Kathleen Bridle ARUA (1897-1989)
Born in Kent, the daughter of an Irish coastguard officer, Bridle's peripatetic upbringing enabled her to nurture and develop a keen interest in drawing. Lodging with relatives in Dublin, she studied Life and figure drawing at the Metropolitan School of Art. Here, she won two silver medals (for modelling and drawing), followed in her final year by the RDS Taylor Scholarship. This enabled her, in 1921, to travel to London in order to further her studies at the Royal College of Art, where she became friends with the sculptor Henry Moore (1898-1986), and duly won the George Clausen Prize for portrait art. During this period, she worked with oils, watercolour and enamels, on portraiture, landscape and other genres.
ARTISTS IN IRELAND
EVOLUTION OF IRISH
After a brief period working in the Harry Clarke stained glass studio in Dublin, she moved to Enniskillen County Fermanagh to begin teaching. At first, she held part-time posts in as many as five schools at once, frequently working evenings and Saturdays. Indeed, rather amazingly, it wasn't until 1955 (aged 58!) that she found full-time employment in a single school - the Collegiate School in Enniskillen - where she taught until her retirement, inspiring generations of young artists including William Scott and TP Flanagan.
During her career she exhibited in numerous shows both North and South. From 1921 to 1939 she showed more than 30 works at the Royal Hibernian Academy, while both the Oireachtas and the Irish Exhibition of Living Art (IELA) displayed her paintings. She also exhibited at the Ulster Academy of Arts (RUA), where she was elected an Associate in 1935. Solo shows took place at Magee's Gallery Belfast (1936), 55a Donegall Place Belfast (1947) and the Belfast Museum and Art Gallery (1950).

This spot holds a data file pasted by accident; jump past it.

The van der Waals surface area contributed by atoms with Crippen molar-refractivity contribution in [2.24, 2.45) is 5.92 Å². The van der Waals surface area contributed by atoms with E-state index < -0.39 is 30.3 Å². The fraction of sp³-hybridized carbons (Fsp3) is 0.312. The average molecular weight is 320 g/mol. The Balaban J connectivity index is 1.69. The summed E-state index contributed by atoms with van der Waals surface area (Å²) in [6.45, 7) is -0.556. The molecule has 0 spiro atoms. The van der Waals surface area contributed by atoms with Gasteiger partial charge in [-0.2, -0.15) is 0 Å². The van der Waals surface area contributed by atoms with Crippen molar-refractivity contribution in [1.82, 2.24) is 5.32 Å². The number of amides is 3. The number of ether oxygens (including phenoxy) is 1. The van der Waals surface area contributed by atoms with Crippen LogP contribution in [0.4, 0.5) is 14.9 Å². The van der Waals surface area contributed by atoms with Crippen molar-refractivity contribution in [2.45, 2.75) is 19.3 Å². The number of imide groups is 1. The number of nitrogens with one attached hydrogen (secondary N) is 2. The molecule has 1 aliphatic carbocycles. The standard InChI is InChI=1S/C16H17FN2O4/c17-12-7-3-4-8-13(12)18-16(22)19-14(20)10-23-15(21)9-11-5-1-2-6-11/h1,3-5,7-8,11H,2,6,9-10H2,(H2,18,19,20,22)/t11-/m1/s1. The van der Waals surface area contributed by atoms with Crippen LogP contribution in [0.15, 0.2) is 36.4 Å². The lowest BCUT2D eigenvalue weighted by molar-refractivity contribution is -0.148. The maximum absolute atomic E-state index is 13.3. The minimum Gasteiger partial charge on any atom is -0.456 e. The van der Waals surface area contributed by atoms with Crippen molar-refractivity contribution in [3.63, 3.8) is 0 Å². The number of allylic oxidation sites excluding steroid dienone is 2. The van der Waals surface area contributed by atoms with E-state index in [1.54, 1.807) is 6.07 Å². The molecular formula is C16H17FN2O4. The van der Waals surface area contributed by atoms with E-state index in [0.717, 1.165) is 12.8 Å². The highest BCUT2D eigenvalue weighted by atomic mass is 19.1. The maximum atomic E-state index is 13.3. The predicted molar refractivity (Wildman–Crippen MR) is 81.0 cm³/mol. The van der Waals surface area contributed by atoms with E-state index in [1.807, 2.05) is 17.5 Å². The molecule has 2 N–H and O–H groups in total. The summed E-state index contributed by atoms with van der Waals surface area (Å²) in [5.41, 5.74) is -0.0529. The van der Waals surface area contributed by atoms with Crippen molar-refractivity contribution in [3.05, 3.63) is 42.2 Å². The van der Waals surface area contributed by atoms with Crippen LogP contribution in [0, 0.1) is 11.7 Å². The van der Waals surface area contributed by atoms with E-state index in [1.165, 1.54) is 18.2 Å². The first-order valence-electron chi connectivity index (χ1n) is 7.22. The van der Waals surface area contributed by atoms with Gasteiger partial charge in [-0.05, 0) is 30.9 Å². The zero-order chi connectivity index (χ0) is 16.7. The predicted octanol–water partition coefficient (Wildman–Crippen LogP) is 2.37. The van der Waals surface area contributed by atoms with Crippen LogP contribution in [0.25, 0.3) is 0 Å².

She travelled extensively in Europe throughout her life, to places like Norway (to study Edvard Munch), France, Switzerland, Italy and Austria. She toured Yugoslavia by bus in her 60s and saw New Zealand in her 70s. Elected a full Academician at the RUA in 1948, a major retrospective of her work was held at the Fermanagh County Museum in 1998, which later toured to the Ulster Museum and the Armagh County Museum. Mainly a watercolourist and landscape painter, she produced a number of portraits in oils, including the self-portrait pictured above which resides in the National Self-Portrait Collection of Ireland.
In many ways, Bridle exemplifies the parlous life of many Irish artists who grew up at the beginning of the 20th century. Although not exposed to the full rigours of self-employment, her isolation in a parochial environment far from any cultural centre of excellence, placed enormous constraints on her development as a painter. Her perseverance in the face of these adverse conditions, and her success as an artist and inspirational teacher, is in the finest traditions of Irish art.
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